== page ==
Additionally, these explanations depend upon group selection, which is a weak selective force relative to individual selection - sex is still disadvantageous to the individual due to the two-fold cost of sex. Therefore, these explanations do not explain why heterogonic species choose to adopt sexual reproduction, as George Williams pointed out in his balance argument, and hence are insufficient to explain the evolution of sex.

Supporters of these theories respond to the balance argument that the asexual and sexual propagules of heterogonic species may differ in other respects too - which may influence the persistence of sexuality. For example, in water fleas of the genus Cladocera, sexual offspring form eggs which are better able to survive the winter.

Sex increases resistance to parasites

One of the most widely accepted theories to explain the evolution of sex is that it evolved as an adaptation to assist sexual individuals in resisting parasites, also known as the Red Queen hypothesis.

When an environment changes, previously neutral or deleterious alleles can become favourable. If the environment changed sufficiently rapidly (i.e. between generations), these changes in the environment can make sex advantageous for the individual. Such rapid changes in environment are caused by the co-evolution between hosts and parasites.

Imagine, for example that there is one gene in parasites with two alleles p and P conferring two types of parasitic ability, and one gene in hosts with two alleles h and H, conferring two types of parasite resistance, such that parasites with allele p can attach themselves to hosts with the allele h, and P to H. Such a situation will lead to cyclic changes in allele frequency - as p increases in frequency, h will be disfavoured.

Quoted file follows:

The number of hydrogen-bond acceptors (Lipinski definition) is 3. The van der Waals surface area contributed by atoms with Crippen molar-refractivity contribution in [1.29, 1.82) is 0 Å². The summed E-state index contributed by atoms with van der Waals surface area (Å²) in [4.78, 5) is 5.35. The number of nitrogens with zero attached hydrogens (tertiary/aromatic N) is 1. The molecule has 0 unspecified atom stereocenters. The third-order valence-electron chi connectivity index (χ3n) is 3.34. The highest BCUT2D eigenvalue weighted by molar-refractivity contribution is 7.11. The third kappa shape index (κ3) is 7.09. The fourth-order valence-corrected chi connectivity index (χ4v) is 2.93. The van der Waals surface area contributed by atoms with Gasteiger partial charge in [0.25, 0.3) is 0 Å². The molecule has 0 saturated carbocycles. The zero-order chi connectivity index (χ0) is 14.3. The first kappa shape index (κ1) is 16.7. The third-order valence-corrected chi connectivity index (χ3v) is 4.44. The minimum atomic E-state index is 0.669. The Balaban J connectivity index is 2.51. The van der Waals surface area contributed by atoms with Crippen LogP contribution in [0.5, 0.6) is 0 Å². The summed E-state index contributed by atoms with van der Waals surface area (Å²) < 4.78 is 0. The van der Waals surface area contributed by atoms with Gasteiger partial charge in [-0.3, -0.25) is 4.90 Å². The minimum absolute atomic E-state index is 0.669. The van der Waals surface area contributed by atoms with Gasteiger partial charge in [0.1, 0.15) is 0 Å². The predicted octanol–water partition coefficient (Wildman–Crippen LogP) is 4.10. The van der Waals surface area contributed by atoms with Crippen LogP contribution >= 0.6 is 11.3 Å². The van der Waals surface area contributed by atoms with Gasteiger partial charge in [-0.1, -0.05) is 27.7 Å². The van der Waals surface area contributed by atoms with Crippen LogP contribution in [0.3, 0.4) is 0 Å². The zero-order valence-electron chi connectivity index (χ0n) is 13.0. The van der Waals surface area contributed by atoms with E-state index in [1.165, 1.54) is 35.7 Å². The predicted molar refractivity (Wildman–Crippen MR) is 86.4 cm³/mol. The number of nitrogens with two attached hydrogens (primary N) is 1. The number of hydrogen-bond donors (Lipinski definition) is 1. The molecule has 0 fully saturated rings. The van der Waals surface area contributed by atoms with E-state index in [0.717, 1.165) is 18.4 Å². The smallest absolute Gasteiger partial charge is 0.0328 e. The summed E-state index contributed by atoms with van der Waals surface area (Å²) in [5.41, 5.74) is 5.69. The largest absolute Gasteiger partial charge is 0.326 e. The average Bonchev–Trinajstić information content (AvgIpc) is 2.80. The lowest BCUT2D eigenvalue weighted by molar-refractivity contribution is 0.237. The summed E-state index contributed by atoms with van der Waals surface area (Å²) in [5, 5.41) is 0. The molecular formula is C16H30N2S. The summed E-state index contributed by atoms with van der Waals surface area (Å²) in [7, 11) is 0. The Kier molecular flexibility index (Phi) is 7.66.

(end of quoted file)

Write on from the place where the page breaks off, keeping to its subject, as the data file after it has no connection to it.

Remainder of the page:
In reality, there will be several genes involved in the relationship between hosts and parasites. In an asexual population of hosts, offspring will only have the different parasitic resistance if a mutation arises. In a sexual population of hosts, however, offspring will have a new combination of parasitic resistance alleles.

In other words, like Lewis Carroll's Red Queen, sexual hosts are continually adapting in order to stay ahead of their parasites.

Evidence for this explanation for the evolution of sex is provided by comparison of the rate of molecular evolution of genes for kinases and immunoglobulins in the immune system with genes coding other proteins. The genes coding for immune system proteins evolve considerably faster (Kuma, Iwabe and Miyata 1995; Wolfe and Sharp 1993).

Critics of the Red Queen hypothesis question whether the constantly-changing environment of hosts and parasites is sufficiently common to explain the evolution of sex.

Sex aids in the removal of deleterious genes

Mutations can have many different effects upon an organism - and it is generally believed that the majority of non-neutral mutations are deleterious. There are two main hypotheses which explain how sex may act to remove deleterious genes from the genome.

Sex allows reconstruction of mutation-free individuals

Main article: Muller's ratchet

In a finite asexual population under the pressure of deleterious mutations, the random loss of individuals without such mutations is inevitable. This is known as Muller's ratchet. In a sexual population, however, mutation-free genotypes can be restored by recombination of genotypes containing deleterious mutations.

This mechanism will only work for a small population - in a large population, random loss of the most fit genotype becomes unlikely.

Sex acts to encourage removal of deleterious genes

Diagram illustrating different relationships between numbers of mutations and fitness. Kondrashov's model requires synergistic epistasis, which is represented by the red line - each mutation has a disproproportionately large effect on the organism's fitness.